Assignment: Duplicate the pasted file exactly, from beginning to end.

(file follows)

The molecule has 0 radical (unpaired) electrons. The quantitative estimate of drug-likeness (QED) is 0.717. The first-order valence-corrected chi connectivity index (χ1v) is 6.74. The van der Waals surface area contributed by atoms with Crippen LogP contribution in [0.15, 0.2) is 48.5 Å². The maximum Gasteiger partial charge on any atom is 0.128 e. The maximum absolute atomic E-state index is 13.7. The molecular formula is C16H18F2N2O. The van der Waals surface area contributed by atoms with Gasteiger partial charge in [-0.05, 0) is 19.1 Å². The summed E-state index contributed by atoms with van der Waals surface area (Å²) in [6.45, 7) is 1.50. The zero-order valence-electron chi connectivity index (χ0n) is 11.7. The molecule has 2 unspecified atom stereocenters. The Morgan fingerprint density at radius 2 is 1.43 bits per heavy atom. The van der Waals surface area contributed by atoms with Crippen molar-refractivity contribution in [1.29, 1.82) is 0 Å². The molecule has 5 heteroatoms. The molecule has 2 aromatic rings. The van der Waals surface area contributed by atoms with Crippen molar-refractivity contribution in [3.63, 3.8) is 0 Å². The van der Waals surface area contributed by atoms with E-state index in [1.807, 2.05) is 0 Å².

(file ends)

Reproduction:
The molecule has 0 radical (unpaired) electrons. The quantitative estimate of drug-likeness (QED) is 0.717. The first-order valence-corrected chi connectivity index (χ1v) is 6.74. The van der Waals surface area contributed by atoms with Crippen LogP contribution in [0.15, 0.2) is 48.5 Å². The maximum Gasteiger partial charge on any atom is 0.128 e. The maximum absolute atomic E-state index is 13.7. The molecular formula is C16H18F2N2O. The van der Waals surface area contributed by atoms with Gasteiger partial charge in [-0.05, 0) is 19.1 Å². The summed E-state index contributed by atoms with van der Waals surface area (Å²) in [6.45, 7) is 1.50. The zero-order valence-electron chi connectivity index (χ0n) is 11.7. The molecule has 2 unspecified atom stereocenters. The Morgan fingerprint density at radius 2 is 1.43 bits per heavy atom. The van der Waals surface area contributed by atoms with Crippen molar-refractivity contribution in [1.29, 1.82) is 0 Å². The molecule has 5 heteroatoms. The molecule has 2 aromatic rings. The van der Waals surface area contributed by atoms with Crippen molar-refractivity contribution in [3.63, 3.8) is 0 Å². The van der Waals surface area contributed by atoms with E-state index in [1.807, 2.05) is 0 Å².